What brought Wyn Ray from Minnesota to the impoverished African nation of Ethiopia was a simple story about a pencil.
Ray’s wife, Sunny, had been a famine relief volunteer in a rural village in Ethiopia in 1974. In 2008, she returned to the same rural community and crossed paths with an Ethiopian man who remembered meeting her 34 years earlier when she gave him a pencil. The man told Sunny that the pencil became his ticket to school, because without it, he wouldn’t have been allowed to attend. The education he received set his life on a path that led to him becoming a commanding officer in the village military garrison. Wyn Ray was so moved by the story that it prompted him to take action himself. “It was incredible that a pencil had such a dramatic effect on one person,” says Ray, vice president of the Coldwell Banker Burnet branch in Chaska, Minn.
Two years later, in 2010, he and his wife traveled together to the Ethiopian village of Wekin, their suitcases filled with school supplies, textbooks, and shoes, and what Ray saw there astounded him.
In Need of Bare Essentials
The kids of Wekin needed more than pencils. The well that supplied clean water had long been broken, and the local high school didn’t have a bathroom for its 800 students. Some girls refused to go to school because of the lack of privacy. “I was shocked when they showed us a hole in the ground and told us it was the latrine for the high school,” Ray says. “I felt like I had gone back 200 years in time.”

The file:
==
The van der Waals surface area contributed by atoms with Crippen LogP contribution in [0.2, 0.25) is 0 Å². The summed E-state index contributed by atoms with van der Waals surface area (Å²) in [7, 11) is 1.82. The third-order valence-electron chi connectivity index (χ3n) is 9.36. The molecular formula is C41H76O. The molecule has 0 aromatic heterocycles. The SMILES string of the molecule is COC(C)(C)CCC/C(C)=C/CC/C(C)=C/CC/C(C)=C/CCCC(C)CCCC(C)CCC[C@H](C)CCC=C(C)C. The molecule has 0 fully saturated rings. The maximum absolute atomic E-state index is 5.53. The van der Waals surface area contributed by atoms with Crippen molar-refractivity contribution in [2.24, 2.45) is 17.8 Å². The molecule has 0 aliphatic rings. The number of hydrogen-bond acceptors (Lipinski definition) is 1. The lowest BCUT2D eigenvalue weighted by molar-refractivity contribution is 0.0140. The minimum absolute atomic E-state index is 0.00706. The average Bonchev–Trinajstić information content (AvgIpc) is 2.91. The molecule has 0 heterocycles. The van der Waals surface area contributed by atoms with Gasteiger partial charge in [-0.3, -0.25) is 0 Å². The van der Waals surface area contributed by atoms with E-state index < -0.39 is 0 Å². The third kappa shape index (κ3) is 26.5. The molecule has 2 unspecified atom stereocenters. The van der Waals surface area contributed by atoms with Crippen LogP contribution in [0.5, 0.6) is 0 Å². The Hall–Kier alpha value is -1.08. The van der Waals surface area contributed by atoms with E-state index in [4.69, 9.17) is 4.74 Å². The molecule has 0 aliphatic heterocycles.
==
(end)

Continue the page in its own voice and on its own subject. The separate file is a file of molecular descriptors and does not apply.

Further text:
The Rays decided on the spot to fund the cost of constructing 16 latrines and to bring clean water to Wekin’s elementary and high schools, which together serve about 2,000 students. But he wanted to empower area residents to take part in their own improvements. An expert negotiator, Wyn drew up a contract with local officials to provide financial support as long as the community carried out the projects. “We told them we expected them to finish the latrines and fix the well so kids could have water at school, and we said we’d be back in two years,” he recalls.
In 2012, the Rays returned as promised, eager to see if the villagers upheld their end of the challenge—and they had. They banded together to finish building the latrines, and their schools had clean, running water for the students. It was a testament to their resolve and commitment to following through on their promise, Ray says. “They honored our contract.”
The resounding success of the first project fueled the Rays’ desire to do more. So Wyn met with the town’s leaders again, agreeing this time to finance a fence around the four-acre high school property to help keep it secure. The villagers built the fence by 2014, and the visibility of the school’s transformation led to a grant from the Ethiopian government that paid for desks and chairs. “The fence gave them legitimacy,” Wyn says.